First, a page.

Life on the prairie was never easy under any circumstances. Tragedies were very common but the tragedy that happened in a soddie just inside the line in Rooks County in December of 1904 was one of the worst. On Bow Creek at the homestead of C.H. Smith Mr. Smith and his wife took two wagons of corn and headed towards Stockton, leaving the children at home in charge of the 14 year old, Lily Locey. Lily was the oldest and from the first marriage of Mrs. Smith.
The four children were in the home and the fire had died down in the stove. It was decided to get the fire going in the stove again and the five year old, Neva, took a can of kerosene and poured the contents on the ashes in the stove. But the ashes had not gone out completely. The little boy struck a match and the stove exploded filling the soddie with flames. Being next to the infant Lily grabbed the boy by his flaming clothing and rushed him outside by the well. She put out the fire and went back into the burning house.
Lily carried both of the other flaming children outside and put them in the barn covered with a blanket and went in and pulled out several pieces of furniture. By this time the clothing had been burned off of poor Lily who had rolled in the snow to put herself out. But she knew she had to go get help. The children were writhing in agony and the courageous Lily started down the road to get help.
The First Buffalo Bill
Lily ran into a Dan McGee who was shucking corn about a mile away. He put the burned and naked Lily in the wagon and drove a quarter of a mile to his fathers home. By the time they got poor Lily into the home her flesh was dropping off of her body. Word was sent to Dr. R.J. Dickerson of Kirwin but it was after noon before he could arrive.
The men drove back to the Smith place and it was a gruesome sight that awaited them. The younger girl, Neva, who had put the kerosene in the stove had her eyes burned from her sockets and the flesh and muscle had sloughed off of the bones in several places.
The parents were caught up to about two miles from Stockton and could not believe that such a terrible thing had happened. They were brought back home in a carriage to be horrified by what they found. There was no medical skill that could do anything but try to ease some pain but the two girls and the baby all died that day. One of the girls had been able to relate the story about what had happened.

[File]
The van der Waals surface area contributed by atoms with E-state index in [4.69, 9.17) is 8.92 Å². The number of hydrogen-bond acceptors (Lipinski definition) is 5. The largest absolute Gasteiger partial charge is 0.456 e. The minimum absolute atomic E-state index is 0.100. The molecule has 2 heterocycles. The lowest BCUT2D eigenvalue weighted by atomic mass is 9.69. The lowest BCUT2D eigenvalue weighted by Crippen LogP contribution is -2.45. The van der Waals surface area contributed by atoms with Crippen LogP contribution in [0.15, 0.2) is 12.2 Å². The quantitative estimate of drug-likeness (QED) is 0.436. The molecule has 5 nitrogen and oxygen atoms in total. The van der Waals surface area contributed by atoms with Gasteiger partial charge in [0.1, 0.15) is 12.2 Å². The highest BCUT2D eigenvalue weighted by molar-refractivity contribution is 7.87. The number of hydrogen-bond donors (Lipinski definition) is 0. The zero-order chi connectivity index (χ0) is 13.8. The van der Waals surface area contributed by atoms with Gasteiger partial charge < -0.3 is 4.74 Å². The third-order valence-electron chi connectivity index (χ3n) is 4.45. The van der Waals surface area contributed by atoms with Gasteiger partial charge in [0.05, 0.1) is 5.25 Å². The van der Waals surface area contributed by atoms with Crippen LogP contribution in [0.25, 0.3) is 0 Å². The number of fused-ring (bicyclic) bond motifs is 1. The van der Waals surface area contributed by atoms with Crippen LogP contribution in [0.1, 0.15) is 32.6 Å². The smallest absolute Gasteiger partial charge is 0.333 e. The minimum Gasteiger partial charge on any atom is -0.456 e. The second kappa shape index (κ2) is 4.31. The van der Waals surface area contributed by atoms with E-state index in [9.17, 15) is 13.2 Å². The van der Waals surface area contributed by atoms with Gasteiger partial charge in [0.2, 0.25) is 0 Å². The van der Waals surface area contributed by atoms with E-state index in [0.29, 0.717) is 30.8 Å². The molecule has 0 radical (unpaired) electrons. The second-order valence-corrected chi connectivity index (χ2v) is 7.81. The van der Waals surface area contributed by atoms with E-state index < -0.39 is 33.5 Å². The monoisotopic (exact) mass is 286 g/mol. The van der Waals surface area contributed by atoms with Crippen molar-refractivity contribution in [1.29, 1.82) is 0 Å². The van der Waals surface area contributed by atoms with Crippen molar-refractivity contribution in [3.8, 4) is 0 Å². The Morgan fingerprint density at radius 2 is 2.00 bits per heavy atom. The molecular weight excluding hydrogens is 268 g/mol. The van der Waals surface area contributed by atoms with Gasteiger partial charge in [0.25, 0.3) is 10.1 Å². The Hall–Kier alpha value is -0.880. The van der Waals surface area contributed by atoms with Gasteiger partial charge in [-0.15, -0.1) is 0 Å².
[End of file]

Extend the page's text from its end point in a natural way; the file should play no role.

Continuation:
Lily lingered until the following Monday. The children are buried in the Bow Creek Cemetery at Glade in Phillips County.
Fire has always been a fact of life in Kansas but when it strikes so many so horribly it is an event that needs to be remembered.
Find A Grave, Lily May Losey
Phillipsburg Hearld, Dec. 15, 1904 front page
Children Die in Fire, Jewell County Republican Dec. 23, 1904 page 7
Burned to Death! The Kirwin Kansan Dec. 15, 1904 page 1
Children Die by Fire, The Stockton Review and Rooks County Record, Dec. 16, 1904 page 1
Roger Ringer was raised in rural Kansas and has loved every minute of it. Inspired by two high school history teachers the love of the unique history of Kansas has always been his first love. Through a lot of experiences the farmer, cowboy, businessman, firefighter/EMT, and much more, the life experiences came together to start Roger on a journey of discovering the almost lost people, places, and happenings in Kansas History.
Working at Old Cowtown Museum the art of telling the stories of Kansas was refined. Also venturing into Cowboy Poetry and Western Music all added to the love of telling a good story. People are amazed at things that happened near them or even in their own families.